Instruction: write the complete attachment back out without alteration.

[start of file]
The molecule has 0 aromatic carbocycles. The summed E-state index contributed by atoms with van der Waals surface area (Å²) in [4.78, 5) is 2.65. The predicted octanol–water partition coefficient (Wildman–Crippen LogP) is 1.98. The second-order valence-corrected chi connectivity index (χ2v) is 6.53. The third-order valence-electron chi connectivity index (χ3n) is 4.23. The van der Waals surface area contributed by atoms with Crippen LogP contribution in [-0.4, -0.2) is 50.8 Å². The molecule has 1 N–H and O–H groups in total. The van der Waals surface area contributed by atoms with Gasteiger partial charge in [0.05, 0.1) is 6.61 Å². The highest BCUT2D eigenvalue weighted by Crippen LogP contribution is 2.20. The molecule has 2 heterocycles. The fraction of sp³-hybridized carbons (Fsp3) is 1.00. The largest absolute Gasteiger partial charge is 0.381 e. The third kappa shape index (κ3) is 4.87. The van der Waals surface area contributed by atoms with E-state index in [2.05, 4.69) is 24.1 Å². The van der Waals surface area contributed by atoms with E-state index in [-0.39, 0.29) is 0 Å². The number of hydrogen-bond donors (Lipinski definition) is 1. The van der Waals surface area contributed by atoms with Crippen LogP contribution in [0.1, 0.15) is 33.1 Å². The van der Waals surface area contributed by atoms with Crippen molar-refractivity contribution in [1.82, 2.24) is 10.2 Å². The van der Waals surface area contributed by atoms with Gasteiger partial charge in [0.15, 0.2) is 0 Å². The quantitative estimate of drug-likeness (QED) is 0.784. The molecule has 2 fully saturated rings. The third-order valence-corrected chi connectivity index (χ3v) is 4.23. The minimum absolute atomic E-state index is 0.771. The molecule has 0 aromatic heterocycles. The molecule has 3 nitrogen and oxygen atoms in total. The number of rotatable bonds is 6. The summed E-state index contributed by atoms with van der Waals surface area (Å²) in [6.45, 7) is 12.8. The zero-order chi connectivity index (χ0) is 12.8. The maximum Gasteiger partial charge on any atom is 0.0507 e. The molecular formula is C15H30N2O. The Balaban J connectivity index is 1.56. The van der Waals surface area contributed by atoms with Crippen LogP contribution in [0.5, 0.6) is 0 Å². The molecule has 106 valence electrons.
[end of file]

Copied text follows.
The molecule has 0 aromatic carbocycles. The summed E-state index contributed by atoms with van der Waals surface area (Å²) in [4.78, 5) is 2.65. The predicted octanol–water partition coefficient (Wildman–Crippen LogP) is 1.98. The second-order valence-corrected chi connectivity index (χ2v) is 6.53. The third-order valence-electron chi connectivity index (χ3n) is 4.23. The van der Waals surface area contributed by atoms with Crippen LogP contribution in [-0.4, -0.2) is 50.8 Å². The molecule has 1 N–H and O–H groups in total. The van der Waals surface area contributed by atoms with Gasteiger partial charge in [0.05, 0.1) is 6.61 Å². The highest BCUT2D eigenvalue weighted by Crippen LogP contribution is 2.20. The molecule has 2 heterocycles. The fraction of sp³-hybridized carbons (Fsp3) is 1.00. The largest absolute Gasteiger partial charge is 0.381 e. The third kappa shape index (κ3) is 4.87. The van der Waals surface area contributed by atoms with E-state index in [2.05, 4.69) is 24.1 Å². The van der Waals surface area contributed by atoms with E-state index in [-0.39, 0.29) is 0 Å². The number of hydrogen-bond donors (Lipinski definition) is 1. The van der Waals surface area contributed by atoms with Crippen LogP contribution in [0.1, 0.15) is 33.1 Å². The van der Waals surface area contributed by atoms with Crippen molar-refractivity contribution in [1.82, 2.24) is 10.2 Å². The van der Waals surface area contributed by atoms with Gasteiger partial charge in [0.15, 0.2) is 0 Å². The quantitative estimate of drug-likeness (QED) is 0.784. The molecule has 2 fully saturated rings. The third-order valence-corrected chi connectivity index (χ3v) is 4.23. The minimum absolute atomic E-state index is 0.771. The molecule has 0 aromatic heterocycles. The molecule has 3 nitrogen and oxygen atoms in total. The number of rotatable bonds is 6. The summed E-state index contributed by atoms with van der Waals surface area (Å²) in [6.45, 7) is 12.8. The zero-order chi connectivity index (χ0) is 12.8. The maximum Gasteiger partial charge on any atom is 0.0507 e. The molecular formula is C15H30N2O. The Balaban J connectivity index is 1.56. The van der Waals surface area contributed by atoms with Crippen LogP contribution in [0.5, 0.6) is 0 Å². The molecule has 106 valence electrons.